Consumer Packaged Goods
Consumer packaged goods (CPG) are consumable goods such as food and beverages, footwear and apparel, tobacco, and cleaning products. In general, CPGs are things that get used up and have to be replaced frequently, in contrast to items that people usually keep for a long time, such as cars and furniture. Although the CPG industry has been slow to invest in new technology, it is increasingly turning to computerized and Web-based applications for customer relationship management (CRM), supply chain management (SCM), enterprise resource planning (ERP), and marketing automation. A number of vendors, including Oracle, SAP, and Siebel Systems offer products for the CPG sector.
Consumer packaged goods are the everyday use items that consumers purchase mostly from supermarkets. They include food and beverages, cosmetics, skin care, hair care, feminine care,home cleaning, and detergents. The most striking feature of this industry is the wide range of consumer needs and preferences involved. The buyers can be considered fragmented in the sense that there is no single marketing strategy that can effectively address all consumer needs. A retailer has a particularly important role to fulfill in the supply chain i.e. aggregation of demand and supply. We discuss below the unique characteristics of the CPG Industry that have significance for the use of Web.
The CPGI consists of low-value products that have can be considered “mundane.”Consumer goods can be considered non-durable and most individual purchases of consumer products are of low value. The margins for the manufacturer and the retailer on these products are very low, but they rely on the high turnover of the products to be profitable. Thus, it is critical to provide a very good product and channel experience to the consumer on a continual basis to ensure maximum consumer satisfaction.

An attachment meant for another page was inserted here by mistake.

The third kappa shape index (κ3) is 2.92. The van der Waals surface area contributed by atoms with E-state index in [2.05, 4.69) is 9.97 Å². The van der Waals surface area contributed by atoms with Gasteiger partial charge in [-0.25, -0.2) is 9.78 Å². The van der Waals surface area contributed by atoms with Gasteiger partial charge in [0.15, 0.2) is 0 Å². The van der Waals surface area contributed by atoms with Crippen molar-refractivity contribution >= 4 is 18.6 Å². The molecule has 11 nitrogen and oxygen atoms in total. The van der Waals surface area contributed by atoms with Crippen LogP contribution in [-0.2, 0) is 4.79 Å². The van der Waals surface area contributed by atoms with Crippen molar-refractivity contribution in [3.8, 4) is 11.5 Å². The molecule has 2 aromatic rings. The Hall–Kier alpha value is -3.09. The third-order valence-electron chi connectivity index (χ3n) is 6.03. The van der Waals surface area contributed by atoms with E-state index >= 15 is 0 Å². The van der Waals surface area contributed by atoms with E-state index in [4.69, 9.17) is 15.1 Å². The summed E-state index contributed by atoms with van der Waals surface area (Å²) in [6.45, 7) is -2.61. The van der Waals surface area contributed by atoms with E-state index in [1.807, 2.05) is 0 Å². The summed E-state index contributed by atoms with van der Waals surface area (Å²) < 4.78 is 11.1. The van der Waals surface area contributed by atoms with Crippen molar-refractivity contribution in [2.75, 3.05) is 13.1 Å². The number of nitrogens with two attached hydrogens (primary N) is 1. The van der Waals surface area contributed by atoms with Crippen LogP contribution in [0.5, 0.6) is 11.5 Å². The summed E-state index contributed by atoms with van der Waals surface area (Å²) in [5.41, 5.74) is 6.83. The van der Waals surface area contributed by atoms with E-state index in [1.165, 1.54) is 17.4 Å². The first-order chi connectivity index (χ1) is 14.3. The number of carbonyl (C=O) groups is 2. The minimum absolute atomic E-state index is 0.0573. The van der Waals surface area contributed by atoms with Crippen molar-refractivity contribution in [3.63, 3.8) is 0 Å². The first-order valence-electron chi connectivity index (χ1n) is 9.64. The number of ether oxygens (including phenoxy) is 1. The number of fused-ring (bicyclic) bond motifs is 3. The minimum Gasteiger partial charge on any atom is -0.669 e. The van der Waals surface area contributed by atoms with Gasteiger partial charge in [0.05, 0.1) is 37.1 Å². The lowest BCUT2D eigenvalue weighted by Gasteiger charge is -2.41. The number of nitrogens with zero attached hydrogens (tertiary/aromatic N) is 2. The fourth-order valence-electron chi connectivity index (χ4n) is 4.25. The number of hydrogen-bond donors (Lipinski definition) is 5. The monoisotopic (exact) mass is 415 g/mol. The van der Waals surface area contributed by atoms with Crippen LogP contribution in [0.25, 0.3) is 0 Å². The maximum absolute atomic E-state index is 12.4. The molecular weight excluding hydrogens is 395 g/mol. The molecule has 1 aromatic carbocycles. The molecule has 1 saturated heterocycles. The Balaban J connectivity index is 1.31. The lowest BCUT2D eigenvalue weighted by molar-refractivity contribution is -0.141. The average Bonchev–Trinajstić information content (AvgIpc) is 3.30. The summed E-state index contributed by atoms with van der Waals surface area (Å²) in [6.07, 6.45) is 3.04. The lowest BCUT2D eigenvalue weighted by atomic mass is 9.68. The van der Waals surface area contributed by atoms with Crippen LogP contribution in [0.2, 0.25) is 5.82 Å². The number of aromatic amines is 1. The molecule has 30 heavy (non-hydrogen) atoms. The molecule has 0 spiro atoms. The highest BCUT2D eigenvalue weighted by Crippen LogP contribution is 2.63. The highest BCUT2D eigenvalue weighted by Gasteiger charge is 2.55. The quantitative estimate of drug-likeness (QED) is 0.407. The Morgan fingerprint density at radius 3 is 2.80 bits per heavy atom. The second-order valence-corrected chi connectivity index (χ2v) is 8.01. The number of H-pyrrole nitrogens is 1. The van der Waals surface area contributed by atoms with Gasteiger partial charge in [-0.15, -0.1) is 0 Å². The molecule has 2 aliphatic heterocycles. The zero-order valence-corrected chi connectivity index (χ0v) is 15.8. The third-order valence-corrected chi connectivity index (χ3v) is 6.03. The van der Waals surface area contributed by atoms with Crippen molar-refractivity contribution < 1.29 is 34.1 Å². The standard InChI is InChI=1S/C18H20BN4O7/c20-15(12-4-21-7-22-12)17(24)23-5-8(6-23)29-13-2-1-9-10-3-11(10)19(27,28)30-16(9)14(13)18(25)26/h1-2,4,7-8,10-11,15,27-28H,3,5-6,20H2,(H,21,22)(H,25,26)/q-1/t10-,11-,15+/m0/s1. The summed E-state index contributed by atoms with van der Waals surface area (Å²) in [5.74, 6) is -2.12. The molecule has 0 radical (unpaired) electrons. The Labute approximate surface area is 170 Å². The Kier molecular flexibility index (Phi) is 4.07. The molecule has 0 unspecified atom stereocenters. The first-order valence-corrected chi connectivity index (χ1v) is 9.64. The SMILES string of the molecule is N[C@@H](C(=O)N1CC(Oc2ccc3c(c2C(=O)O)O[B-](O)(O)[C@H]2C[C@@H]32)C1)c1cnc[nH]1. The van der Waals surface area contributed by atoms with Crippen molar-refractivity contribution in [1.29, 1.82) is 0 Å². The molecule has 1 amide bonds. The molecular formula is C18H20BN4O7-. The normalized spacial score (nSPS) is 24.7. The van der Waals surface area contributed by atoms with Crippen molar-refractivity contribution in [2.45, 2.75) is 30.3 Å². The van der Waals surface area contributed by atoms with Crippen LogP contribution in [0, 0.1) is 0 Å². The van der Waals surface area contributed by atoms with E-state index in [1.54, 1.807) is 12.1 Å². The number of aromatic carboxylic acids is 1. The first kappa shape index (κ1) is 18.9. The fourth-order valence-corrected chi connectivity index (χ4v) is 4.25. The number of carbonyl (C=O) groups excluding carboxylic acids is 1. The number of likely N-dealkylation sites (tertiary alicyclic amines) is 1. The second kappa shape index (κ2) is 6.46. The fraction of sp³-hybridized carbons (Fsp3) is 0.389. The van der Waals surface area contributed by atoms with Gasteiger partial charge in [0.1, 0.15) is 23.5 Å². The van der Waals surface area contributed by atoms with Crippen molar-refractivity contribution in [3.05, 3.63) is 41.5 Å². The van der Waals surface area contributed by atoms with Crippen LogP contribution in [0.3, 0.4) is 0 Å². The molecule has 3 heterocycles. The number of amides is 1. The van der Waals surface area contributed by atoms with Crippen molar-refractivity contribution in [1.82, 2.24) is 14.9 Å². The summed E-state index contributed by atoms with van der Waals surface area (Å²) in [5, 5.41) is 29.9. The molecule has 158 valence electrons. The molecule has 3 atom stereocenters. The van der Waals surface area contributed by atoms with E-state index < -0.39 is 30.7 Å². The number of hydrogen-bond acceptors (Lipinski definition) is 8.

Products within the CPGI have short-product lives and are frequently re-purchased. Many of these products are considered necessities and demand is typically steady. The consumer’s need from many products within the industry is long-term (e.g., feminine care products), with some being life-long (e.g., deodorant, soaps). However, the demand for a specific brand within the CPGI is influenced by several factors, including price of the product, the consumer’s discretionary household income, the demographics of consumers, and the innovation of the product (Standard & Poor’s, 2000).
The CPGI is highly competitive across brands. Consumer products are closely associated with and differentiated by brands. Brands are an important way, other than the actual product experience, that the product benefits are communicated to the consumer. Consequently, consumer goods manufacturers spend enormous efforts at building their brands and media is a critical component of brand building. Major consumer goods manufacturers, such as Procter & Gamble and Unilever are known to be big advertisers in television and radio.
It is difficult for CPGI companies to raise product prices. The CPGI is saturated (Standard & Poor’s, 2000) and highly competitive. This makes it difficult for companies to raise prices despite any increases in raw materials cost.